A new project is being implemented in the Nechako River this winter to help prevent the extinction of the endangered Nechako White Sturgeon.
The Nechako White Sturgeon Recovery Initiative (NWSRI) is implementing a project that aims to restore the spawning habitat of the species.
Research by the NWSRI and the Technical Working Group (TWG), has revealed that sediment at the bottom of the river is likely to be the cause of sturgeon recruitment problems.
“One of the concerns is that there is a heavy sediment load on the bottom of the river and the sturgeon require a good gravel base to successfully have the eggs survive,” said Brian Frenkel, Chair of the NWSRI Community Working Group.
“It is believed that the sediment on the bottom may be attaching to the eggs, thus disabling their ability to survive,” he said.
In addition, fine sediments that fill in the gaps between the gravel, prevent the sturgeon larvae from being able to hide from predators.
This latest project, which has been in planning for a year and a half, aims to place 2,100 m3 of clean gravel at two sites on the Nechako River in the Vanderhoof spawning reach, thereby cleaning up the impaired habitat and increasing the chances of survival during the critical early phases of life – during egg incubation and larval hiding and/or rearing phases.
The two gravel bed trials will be located upstream from the Nechako bridge to Murray Creek and close to the south west side of Riverside Park.
Fifteen-day-old sturgeon larvae dispersing will indicate the success of the project.
If the project is successful, a long-term large-scale habitat restoration project could be planned which could lead to natural recruitment restoration.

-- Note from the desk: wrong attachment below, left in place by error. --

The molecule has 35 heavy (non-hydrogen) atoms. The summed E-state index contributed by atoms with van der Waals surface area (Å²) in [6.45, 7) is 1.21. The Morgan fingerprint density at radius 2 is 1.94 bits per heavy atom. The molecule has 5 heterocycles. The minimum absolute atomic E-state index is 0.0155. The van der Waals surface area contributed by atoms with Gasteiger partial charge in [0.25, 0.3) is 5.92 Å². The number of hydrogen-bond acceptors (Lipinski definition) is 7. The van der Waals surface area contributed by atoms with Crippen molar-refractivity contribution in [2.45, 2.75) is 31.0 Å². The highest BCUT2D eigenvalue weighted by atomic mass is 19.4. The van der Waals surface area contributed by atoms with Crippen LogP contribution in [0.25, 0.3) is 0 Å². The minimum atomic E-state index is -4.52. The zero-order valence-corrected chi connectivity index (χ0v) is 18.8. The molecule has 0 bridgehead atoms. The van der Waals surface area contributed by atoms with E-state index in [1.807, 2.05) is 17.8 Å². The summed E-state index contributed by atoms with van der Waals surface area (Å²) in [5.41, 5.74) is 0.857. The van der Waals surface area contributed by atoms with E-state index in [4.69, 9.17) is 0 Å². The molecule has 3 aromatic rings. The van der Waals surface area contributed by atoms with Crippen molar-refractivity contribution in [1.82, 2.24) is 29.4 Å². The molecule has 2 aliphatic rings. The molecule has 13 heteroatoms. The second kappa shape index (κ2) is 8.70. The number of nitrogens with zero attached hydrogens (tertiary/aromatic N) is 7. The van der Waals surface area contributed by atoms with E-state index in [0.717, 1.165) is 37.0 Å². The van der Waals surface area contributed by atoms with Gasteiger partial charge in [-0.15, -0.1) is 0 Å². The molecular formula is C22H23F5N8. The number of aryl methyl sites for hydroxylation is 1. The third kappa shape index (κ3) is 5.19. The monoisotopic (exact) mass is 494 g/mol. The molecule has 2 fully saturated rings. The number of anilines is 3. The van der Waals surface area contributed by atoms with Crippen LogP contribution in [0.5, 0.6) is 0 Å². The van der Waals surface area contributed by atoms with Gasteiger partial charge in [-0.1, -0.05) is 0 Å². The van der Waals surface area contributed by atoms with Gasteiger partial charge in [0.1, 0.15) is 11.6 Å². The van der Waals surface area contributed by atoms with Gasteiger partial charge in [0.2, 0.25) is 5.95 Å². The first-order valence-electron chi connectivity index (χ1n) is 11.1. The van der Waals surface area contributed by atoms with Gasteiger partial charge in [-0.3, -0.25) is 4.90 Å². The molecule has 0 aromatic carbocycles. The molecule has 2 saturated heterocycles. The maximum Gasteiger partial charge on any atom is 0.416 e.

The NWSRI has high hopes for the success in the trial project given the results of their previous work as well as the work of other sturgeon recovery teams.
The Nechako white sturgeon is federally listed as endangered under the Species at Risk Act as a result of ongoing recruitment failure since 1967. Number of mature sturgeon at breeding age is estimated to be less than 450, which in turn has led to a huge reduction in the number of juveniles.
The NWSRI has a two-pronged strategy for the recovery of the species that includes not only habitat restoration for the prevention of recruitment failure, but also the building of a conservation hatchery in Vanderhoof to preserve the remaining genetic variation.
$1.5 million in funding has been set aside by the government for the building of the hatchery, however it is estimated the construction of the facility will cost close to $3 million so until the other half of the money is gained, funds will not be released.
“The Conservation Facility is crucial to the survival of this species,” said Frenkel.
“As the Technical Working Group, Community Working Group and the District of Vanderhoof, we are coordinating our efforts to bring this facility to reality,” he said.
The Ministry of Environment has secured funding for the gravel bed trials. The project will be completed by the end of the winter so that results can be studied during this years spawning event.